I would however always think about the probability of getting the tastier Sandila laddoos sometimes when I could get inside the town of Sandila by some chance and would get to the best shop of town selling authentic laddoos, unlike those on railways platform. Last week, I was travelling with my family by road from Hardoi to Lucknow and had some liberty of time as well. My kids too had been hearing about the laddoos and when I took their opinion of trying some good shop selling famed Sandila laddoos, they too acquiesced in. The next challenge was to know the best shop in town. I called my friend Yogesh over phone as he was a native of Hardoi and was most likely to know about those. He referred to me the name of Babulal Halwai(sweetmeat shop owner), whose shop was inside the town just after railway crossing and adjacent to Police  Station Sandila. I thanked Yogesh and headed for the destination.

I was there soon. The shop is really a smallish one and normally only locals would notice that. The seller at the counter was one Prakash, a man in mid forties. I asked him to suggest his shop’s specialities. He suggested to me, Bundi laddoos and Gond(Gum) Laddoos. I asked him to give an half Kg of both. I could notice that at the back end of the shop, fresh laddoos were being produced and Ii was therefore happy to know that I would be getting the fresh product. I asked him if he could pack the ladooos in earthen pot. He told me, that now he was not using the earthen pots as the locals now don’t prefer that. I was little disappointed at the prospect of not getting signature Sandila Laddoos in attractive earthen pots, but having no alternative, agreed to normal card board packing.

I got both the variety packed soon and boarded back my vehicle with the happy anticipation of a great delicacy so dear to my sweet tooth memories. I ate the Bundi Laddoos first, followed by Gum Laddoos. The taste was good, but not something to match with great popularity of the icon. Laddoos were better than those sold on a platform but still were no less sugary. The kids too tried each and were not eager to repeat them. Perhaps the price of Laddoos was responsible for that or how else could you afford to sell a Kg of Laddoos for a paltry Rs 130? A kg of Arhar Dal now costs no less than Rs 140! It may also be possible that hardworking Sandilaites could be digesting that much sugar easily, than fatty morons like me.

I was still happy to fulfill one of my long cherished wish to eat Sandila Laddoos right at Sandila town. It was a mission accomplished sort of. This fulfillment was in fact sweeter and yummier than Laddoos! That day, I perhaps ticked one more item in my ‘Bucket List’.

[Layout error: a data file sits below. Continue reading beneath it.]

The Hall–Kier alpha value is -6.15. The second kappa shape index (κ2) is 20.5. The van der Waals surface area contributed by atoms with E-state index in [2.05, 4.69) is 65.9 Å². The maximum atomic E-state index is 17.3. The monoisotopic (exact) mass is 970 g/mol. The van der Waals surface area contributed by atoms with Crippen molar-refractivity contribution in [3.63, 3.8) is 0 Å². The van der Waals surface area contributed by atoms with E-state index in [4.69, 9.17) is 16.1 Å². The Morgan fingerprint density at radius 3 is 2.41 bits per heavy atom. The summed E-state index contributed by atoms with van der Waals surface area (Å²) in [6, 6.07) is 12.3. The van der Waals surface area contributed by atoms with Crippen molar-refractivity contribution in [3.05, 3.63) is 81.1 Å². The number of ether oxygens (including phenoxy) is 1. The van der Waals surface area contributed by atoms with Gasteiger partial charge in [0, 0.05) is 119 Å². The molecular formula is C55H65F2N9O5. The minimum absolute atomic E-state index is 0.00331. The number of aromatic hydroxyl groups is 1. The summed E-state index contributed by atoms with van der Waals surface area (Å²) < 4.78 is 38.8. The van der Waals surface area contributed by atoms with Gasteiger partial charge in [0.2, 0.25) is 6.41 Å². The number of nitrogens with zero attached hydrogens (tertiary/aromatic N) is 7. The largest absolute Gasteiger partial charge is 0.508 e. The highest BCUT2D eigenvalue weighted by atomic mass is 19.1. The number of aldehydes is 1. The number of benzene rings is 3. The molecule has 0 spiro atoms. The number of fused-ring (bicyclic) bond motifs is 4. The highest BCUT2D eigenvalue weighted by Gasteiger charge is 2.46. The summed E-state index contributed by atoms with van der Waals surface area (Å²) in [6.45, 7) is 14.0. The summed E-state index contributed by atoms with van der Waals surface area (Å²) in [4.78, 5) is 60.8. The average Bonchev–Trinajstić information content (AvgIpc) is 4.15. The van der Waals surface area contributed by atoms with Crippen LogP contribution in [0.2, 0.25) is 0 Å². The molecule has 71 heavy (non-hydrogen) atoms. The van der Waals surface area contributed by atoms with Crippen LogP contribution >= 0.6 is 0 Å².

The Bukhara

Rated as one of the top restaurants of the world due to its authentic north western frontier province cuisine, Bukhara is the top class eating place in India. It is one of many restaurants of respectable ITC brand and surpasses all others in popularity. It’s signature ‘Daal Bukhara’ is irresistible and once you had it, the taste lingers in your mouth for days if not months and years. Its uniqueness is based on the perfected and fine cuisines of north western frontier province of pre-partition India. The rugged area was known for earthly charm of tandoor (Earthen Oven) and roasting. The stress is on right way of roasting after marinating the fine quality meat and non meat products with other essential ingredients. The secret recipes have continued to flow from generation to generation and the chefs at Bukhara are privileged to treasure them.

I had been to Bukhara few years ago. At that time I was a vegetarian and had relished the ‘Gobhi Ka Phool’ with Daal Bukhara and the naan. The taste of tandoori vegetarian dishes with a whole cauliflower was really mouthwatering and with sprinkling of special masala over them, I felt like paradise. Now with larger choice of non vegetarian food too, I decided  to revisit Bukara last week.

Images 1

The entrance to restaurant is noticeable by a large hanging wooden menu card. You can have a look at it and can also decide the orders, before even entering the restaurant. It may not be a bad idea, because once you are in , you don’t want to wait even for seconds before plunging your teeth in succulent recipes prepared in glass partitioned open kitchen.7001091-Bukhara_Jan_2014_New_Delhi